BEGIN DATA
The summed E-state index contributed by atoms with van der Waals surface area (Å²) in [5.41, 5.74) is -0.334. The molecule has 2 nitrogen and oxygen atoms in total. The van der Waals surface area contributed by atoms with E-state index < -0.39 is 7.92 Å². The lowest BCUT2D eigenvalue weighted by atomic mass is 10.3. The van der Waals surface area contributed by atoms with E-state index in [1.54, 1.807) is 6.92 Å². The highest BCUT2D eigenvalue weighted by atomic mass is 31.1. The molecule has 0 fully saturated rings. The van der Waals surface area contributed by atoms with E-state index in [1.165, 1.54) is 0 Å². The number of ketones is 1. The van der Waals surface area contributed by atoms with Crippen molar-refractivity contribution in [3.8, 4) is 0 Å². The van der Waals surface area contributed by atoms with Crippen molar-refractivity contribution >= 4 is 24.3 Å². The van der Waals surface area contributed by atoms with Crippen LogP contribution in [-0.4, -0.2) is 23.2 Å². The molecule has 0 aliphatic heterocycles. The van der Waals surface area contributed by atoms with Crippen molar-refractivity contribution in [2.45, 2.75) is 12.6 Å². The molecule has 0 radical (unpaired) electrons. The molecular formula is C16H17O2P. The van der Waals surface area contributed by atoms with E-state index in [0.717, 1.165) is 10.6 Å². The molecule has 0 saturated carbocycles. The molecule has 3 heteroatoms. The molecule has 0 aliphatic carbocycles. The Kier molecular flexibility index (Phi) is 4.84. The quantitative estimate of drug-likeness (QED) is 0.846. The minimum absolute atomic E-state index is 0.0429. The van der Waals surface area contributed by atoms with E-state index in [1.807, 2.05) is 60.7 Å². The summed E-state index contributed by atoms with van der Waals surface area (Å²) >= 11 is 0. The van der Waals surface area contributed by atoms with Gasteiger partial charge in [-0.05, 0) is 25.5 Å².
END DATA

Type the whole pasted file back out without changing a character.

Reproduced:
The summed E-state index contributed by atoms with van der Waals surface area (Å²) in [5.41, 5.74) is -0.334. The molecule has 2 nitrogen and oxygen atoms in total. The van der Waals surface area contributed by atoms with E-state index < -0.39 is 7.92 Å². The lowest BCUT2D eigenvalue weighted by atomic mass is 10.3. The van der Waals surface area contributed by atoms with E-state index in [1.54, 1.807) is 6.92 Å². The highest BCUT2D eigenvalue weighted by atomic mass is 31.1. The molecule has 0 fully saturated rings. The van der Waals surface area contributed by atoms with E-state index in [1.165, 1.54) is 0 Å². The number of ketones is 1. The van der Waals surface area contributed by atoms with Crippen molar-refractivity contribution in [3.8, 4) is 0 Å². The van der Waals surface area contributed by atoms with Crippen molar-refractivity contribution >= 4 is 24.3 Å². The van der Waals surface area contributed by atoms with Crippen LogP contribution in [-0.4, -0.2) is 23.2 Å². The molecule has 0 aliphatic heterocycles. The van der Waals surface area contributed by atoms with Crippen molar-refractivity contribution in [2.45, 2.75) is 12.6 Å². The molecule has 0 radical (unpaired) electrons. The molecular formula is C16H17O2P. The van der Waals surface area contributed by atoms with E-state index in [0.717, 1.165) is 10.6 Å². The molecule has 0 saturated carbocycles. The molecule has 3 heteroatoms. The molecule has 0 aliphatic carbocycles. The Kier molecular flexibility index (Phi) is 4.84. The quantitative estimate of drug-likeness (QED) is 0.846. The minimum absolute atomic E-state index is 0.0429. The van der Waals surface area contributed by atoms with E-state index in [1.807, 2.05) is 60.7 Å². The summed E-state index contributed by atoms with van der Waals surface area (Å²) >= 11 is 0. The van der Waals surface area contributed by atoms with Gasteiger partial charge in [-0.05, 0) is 25.5 Å².